Elena and I take a taxi from our hosts' suburban Muscat home to The Intercontinental Hotel, from where we will crane our necks up towards the dizzying blue above to catch sight of The Red Arrows jets beginning their precipitous formation dives down to earth, or just above it.
On the journey, there are Omani flags flying from the cars which also proudly display portraits of the handsome Sultan, his grey tinged beard (of formal cut) symbolising both vigour and the wisdom of age.
In the backs of cars, children smile and wave at us. Why?
They don't in London. And we would not dare to smile and wave back in London.
We take a photograph of two young men walking on the side of the road. They smile at us and wave. Why?
We have travelled widely in this whole wide world, but rarely have we encountered so much smiling. Why?
Perhaps they are pretending to be happy but we doubt that. It's not that they want anything, since we are not offering anything.
And then above us, as the red jets roar and scream around the submissive skies, we find the answer.
Love. All you need is love, as Britain's greatest musical export sang.
But this can only be one piece of the answer. If it's true that Omani's have more than their fair share of the elusive elixir of a happy life, where do they get it from?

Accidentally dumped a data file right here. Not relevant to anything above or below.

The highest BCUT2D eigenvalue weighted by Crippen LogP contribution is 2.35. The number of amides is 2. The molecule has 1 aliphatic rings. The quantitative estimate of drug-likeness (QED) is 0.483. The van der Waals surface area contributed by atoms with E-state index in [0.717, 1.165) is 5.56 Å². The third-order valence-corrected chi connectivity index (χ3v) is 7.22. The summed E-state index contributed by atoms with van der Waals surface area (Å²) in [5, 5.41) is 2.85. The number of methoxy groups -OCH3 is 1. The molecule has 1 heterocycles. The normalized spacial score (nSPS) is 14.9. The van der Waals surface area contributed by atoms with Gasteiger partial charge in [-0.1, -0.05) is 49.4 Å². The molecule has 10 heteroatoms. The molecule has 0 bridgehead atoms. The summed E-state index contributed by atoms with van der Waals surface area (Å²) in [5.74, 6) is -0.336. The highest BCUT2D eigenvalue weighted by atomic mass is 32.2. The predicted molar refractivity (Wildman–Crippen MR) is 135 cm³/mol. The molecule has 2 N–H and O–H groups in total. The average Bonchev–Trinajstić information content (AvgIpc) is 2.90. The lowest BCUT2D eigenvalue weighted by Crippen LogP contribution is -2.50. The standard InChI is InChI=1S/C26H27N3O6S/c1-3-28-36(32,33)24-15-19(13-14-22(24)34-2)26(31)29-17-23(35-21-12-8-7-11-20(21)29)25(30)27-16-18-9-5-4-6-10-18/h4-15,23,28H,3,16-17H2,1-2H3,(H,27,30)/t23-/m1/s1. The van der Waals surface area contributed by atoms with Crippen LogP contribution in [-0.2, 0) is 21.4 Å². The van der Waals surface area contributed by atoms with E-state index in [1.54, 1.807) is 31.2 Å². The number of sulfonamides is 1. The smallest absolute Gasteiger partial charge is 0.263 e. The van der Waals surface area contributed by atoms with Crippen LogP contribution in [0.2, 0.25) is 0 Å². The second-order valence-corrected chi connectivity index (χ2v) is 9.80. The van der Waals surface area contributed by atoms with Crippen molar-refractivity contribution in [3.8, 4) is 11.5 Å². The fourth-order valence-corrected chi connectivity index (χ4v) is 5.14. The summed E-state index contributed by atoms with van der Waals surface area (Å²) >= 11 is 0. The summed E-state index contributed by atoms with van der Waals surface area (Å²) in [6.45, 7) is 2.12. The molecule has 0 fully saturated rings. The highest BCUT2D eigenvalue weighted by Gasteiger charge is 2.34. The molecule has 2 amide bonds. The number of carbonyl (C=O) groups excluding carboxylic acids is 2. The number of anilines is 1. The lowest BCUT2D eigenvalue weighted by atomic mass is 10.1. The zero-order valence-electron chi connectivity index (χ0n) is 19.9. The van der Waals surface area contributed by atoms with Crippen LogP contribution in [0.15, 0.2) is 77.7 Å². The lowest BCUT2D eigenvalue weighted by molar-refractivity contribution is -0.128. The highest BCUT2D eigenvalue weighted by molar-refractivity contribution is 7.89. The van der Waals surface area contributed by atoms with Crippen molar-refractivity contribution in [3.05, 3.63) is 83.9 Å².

Here is our theory: We must learn how to love from our Mother's milk and every moment of infancy upwards, by example and by precept, every single day. A long time ago, in the searing heat of the Omani desert, a tribal leader realised that the only way to survive in the barren and lifeless terrain around was to harness all the life force of all the people, and the strongest of these was love.
And so it began.
Niccolo Machiavelli, when he wrote his handbook for Princes in 1506, advised them that it is better to be feared than loved - if you cannot be both. Now nobody would pretend that Oman does not have problems and some consequential unhappiness. This is the real world, despite the almost unreal sea of good nature all around, and men still steal, cheat and thieve and the life of man would be 'solitary, poor, nasty, brutish and short' without the potential use of force. We believe The Sultan knows that he needs be feared and loved because the wisdom of the Sultan is not in doubt. He was very impressed as a young man by British freedoms and democracy but he wisely observed that they had been achieved over an 800 year period of evolution and struggle, including a violent revolution and a military dictatorship. Armed with this self observed insight, he began his careful work of introducing Oman to the responsiblity of freedom. We wish him well on his anniversary, and recommend Machiavelli to him. It's a dangerous world.